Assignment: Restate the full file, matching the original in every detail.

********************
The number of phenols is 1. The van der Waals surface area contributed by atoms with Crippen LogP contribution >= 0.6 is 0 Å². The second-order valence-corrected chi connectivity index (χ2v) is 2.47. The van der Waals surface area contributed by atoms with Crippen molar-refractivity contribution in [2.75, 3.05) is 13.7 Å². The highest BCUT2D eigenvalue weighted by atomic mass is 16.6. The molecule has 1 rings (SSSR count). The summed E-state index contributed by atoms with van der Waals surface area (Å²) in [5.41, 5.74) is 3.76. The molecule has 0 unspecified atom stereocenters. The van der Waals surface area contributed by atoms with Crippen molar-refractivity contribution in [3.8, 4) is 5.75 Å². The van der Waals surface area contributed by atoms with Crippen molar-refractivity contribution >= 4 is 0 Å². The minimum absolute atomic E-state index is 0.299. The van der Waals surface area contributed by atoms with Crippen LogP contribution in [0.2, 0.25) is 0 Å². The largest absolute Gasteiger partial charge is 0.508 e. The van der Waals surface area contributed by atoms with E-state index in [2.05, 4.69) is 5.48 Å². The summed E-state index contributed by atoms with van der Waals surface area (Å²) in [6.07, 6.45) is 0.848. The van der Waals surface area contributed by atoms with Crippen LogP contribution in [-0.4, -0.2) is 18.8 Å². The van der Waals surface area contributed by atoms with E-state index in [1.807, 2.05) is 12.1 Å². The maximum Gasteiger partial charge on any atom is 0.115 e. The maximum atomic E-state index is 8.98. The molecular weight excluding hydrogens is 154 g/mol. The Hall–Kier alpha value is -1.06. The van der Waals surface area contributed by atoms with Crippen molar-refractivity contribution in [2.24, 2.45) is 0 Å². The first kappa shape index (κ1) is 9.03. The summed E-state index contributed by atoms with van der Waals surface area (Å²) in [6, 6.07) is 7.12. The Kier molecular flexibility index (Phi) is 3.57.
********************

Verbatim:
The number of phenols is 1. The van der Waals surface area contributed by atoms with Crippen LogP contribution >= 0.6 is 0 Å². The second-order valence-corrected chi connectivity index (χ2v) is 2.47. The van der Waals surface area contributed by atoms with Crippen molar-refractivity contribution in [2.75, 3.05) is 13.7 Å². The highest BCUT2D eigenvalue weighted by atomic mass is 16.6. The molecule has 1 rings (SSSR count). The summed E-state index contributed by atoms with van der Waals surface area (Å²) in [5.41, 5.74) is 3.76. The molecule has 0 unspecified atom stereocenters. The van der Waals surface area contributed by atoms with Crippen molar-refractivity contribution in [3.8, 4) is 5.75 Å². The van der Waals surface area contributed by atoms with Crippen molar-refractivity contribution >= 4 is 0 Å². The minimum absolute atomic E-state index is 0.299. The van der Waals surface area contributed by atoms with Crippen LogP contribution in [0.2, 0.25) is 0 Å². The largest absolute Gasteiger partial charge is 0.508 e. The van der Waals surface area contributed by atoms with E-state index in [2.05, 4.69) is 5.48 Å². The summed E-state index contributed by atoms with van der Waals surface area (Å²) in [6.07, 6.45) is 0.848. The van der Waals surface area contributed by atoms with Crippen LogP contribution in [-0.4, -0.2) is 18.8 Å². The van der Waals surface area contributed by atoms with E-state index in [1.807, 2.05) is 12.1 Å². The maximum Gasteiger partial charge on any atom is 0.115 e. The maximum atomic E-state index is 8.98. The molecular weight excluding hydrogens is 154 g/mol. The Hall–Kier alpha value is -1.06. The van der Waals surface area contributed by atoms with Crippen molar-refractivity contribution in [2.24, 2.45) is 0 Å². The first kappa shape index (κ1) is 9.03. The summed E-state index contributed by atoms with van der Waals surface area (Å²) in [6, 6.07) is 7.12. The Kier molecular flexibility index (Phi) is 3.57.